Saturday, 13 Jul 2024

Bosco Repeat Vertical Jump

The Bosco Repeat Vertical Jump is a variation of the vertical jump test that measures anaerobic leg power. This test involves performing multiple jumps within a set time period. It is part of the Bosco Ergo Jump Protocol, which aims to assess an individual’s explosive power.

Test Procedure

To conduct the Bosco Repeat Vertical Jump test, you will need the following equipment: Bosco Ergojump System (or a similar device such as a jump mat, Myotest, or infrared laser system), stopwatch, and recording sheets. Before the test, explain the procedure to the participant and screen them for any health risks. Obtain informed consent and record basic information such as age, height, body weight, and gender. Calibrate the timing mat measurement and ensure the subject performs a proper warm-up.

During the test, the participant will start in a stationary position on the mat with their weight evenly distributed across both feet. They will place their hands on their hips throughout the test. When ready, the participant will squat down until their knees bend at a 90-degree angle and then jump vertically as high as possible. They should land back on the mat with both feet at the same time, bending their knees, and repeating the jumping action. This sequence of maximum jumps continues for the set time period, which can range from 5 to 60 seconds.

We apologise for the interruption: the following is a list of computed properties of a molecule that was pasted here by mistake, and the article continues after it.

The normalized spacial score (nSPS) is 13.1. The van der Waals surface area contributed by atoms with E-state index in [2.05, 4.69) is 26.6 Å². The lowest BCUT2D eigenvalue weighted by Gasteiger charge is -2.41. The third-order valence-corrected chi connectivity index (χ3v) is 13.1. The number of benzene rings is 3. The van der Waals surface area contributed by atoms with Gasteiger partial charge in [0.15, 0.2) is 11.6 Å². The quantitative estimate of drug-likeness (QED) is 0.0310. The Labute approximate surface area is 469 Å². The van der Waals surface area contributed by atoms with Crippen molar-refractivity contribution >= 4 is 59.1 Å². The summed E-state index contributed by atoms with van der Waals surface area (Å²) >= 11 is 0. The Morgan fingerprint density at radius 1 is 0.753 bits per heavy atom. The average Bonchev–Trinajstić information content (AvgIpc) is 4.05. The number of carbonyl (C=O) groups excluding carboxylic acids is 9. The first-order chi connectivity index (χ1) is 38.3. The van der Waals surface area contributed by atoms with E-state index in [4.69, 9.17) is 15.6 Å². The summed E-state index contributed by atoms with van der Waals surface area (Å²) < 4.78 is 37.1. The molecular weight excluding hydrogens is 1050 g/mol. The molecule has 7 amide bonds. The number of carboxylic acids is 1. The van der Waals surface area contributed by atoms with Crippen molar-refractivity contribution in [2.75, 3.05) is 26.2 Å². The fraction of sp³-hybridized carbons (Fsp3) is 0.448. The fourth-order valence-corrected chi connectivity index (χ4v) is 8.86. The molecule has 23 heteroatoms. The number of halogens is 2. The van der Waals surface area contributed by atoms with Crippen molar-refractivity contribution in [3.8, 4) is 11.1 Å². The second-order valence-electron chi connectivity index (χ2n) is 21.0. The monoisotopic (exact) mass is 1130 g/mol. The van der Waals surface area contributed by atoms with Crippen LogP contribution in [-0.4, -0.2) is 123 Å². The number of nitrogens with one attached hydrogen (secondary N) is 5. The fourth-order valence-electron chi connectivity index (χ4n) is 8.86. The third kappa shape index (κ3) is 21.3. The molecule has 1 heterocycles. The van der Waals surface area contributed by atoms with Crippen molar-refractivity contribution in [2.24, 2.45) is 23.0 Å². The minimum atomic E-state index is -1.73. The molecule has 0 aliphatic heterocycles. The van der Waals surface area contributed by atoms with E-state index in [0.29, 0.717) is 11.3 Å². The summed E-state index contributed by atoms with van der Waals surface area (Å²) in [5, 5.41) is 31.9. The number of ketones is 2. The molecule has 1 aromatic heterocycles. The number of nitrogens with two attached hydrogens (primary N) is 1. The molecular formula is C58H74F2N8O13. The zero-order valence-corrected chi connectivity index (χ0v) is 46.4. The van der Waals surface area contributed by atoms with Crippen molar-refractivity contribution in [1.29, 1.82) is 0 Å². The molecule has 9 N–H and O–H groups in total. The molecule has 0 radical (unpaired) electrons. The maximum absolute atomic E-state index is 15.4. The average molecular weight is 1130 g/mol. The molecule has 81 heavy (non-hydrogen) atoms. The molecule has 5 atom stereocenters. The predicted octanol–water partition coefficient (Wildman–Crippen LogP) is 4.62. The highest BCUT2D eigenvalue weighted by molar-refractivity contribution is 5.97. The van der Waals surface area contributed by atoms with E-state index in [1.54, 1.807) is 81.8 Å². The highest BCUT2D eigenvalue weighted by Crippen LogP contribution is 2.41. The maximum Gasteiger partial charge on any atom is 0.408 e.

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Scoring and Results

The Bosco Repeat Vertical Jump test provides several results that can be calculated using the collected data. These include:

  • Jump height: The height of each vertical jump can be calculated using the formula: jump height = 4.9 x (0.5 x Time)².
  • Average power: The average power generated can be calculated using the test duration, number of jumps, total flight time, and acceleration due to gravity.
  • Fatigue index: The fatigue experienced over time can be calculated by comparing average jump heights during specific time intervals.

Advantages and Disadvantages

Some advantages of the Bosco Repeat Vertical Jump test include its ability to provide more information about lower limb power compared to a simple vertical jump test for height. However, there are also some limitations to consider. The accuracy of the jump height measurement can be affected by the extent to which the knees are bent, and it may be challenging to control this variable consistently.

References

  • Bosco C, Luhtanen P, Komi PV. A simple method for measurement of mechanical power in jumping. Eur J Appl Physiol Occup Physiol. 1983;50(2):273-82.

The Test in Action

To see the Bosco Repeat Vertical Jump test in action, you can refer to the Bosco Ergo Jump System. Additionally, there are videos available that demonstrate the proper execution of this test.

Similar Tests

  • Bosco Countermovement Jump
  • Bosco Squat Jump
  • Force Plate Vertical Jump
  • Vertical jump using a timing mat

Related Pages

  • Learn more about Carmelo Bosco, the pioneer in jump testing.
  • Explore the various equipment options available for vertical jump testing.
  • Discover other vertical jump techniques.
  • Find a list of anaerobic tests for assessing leg power.
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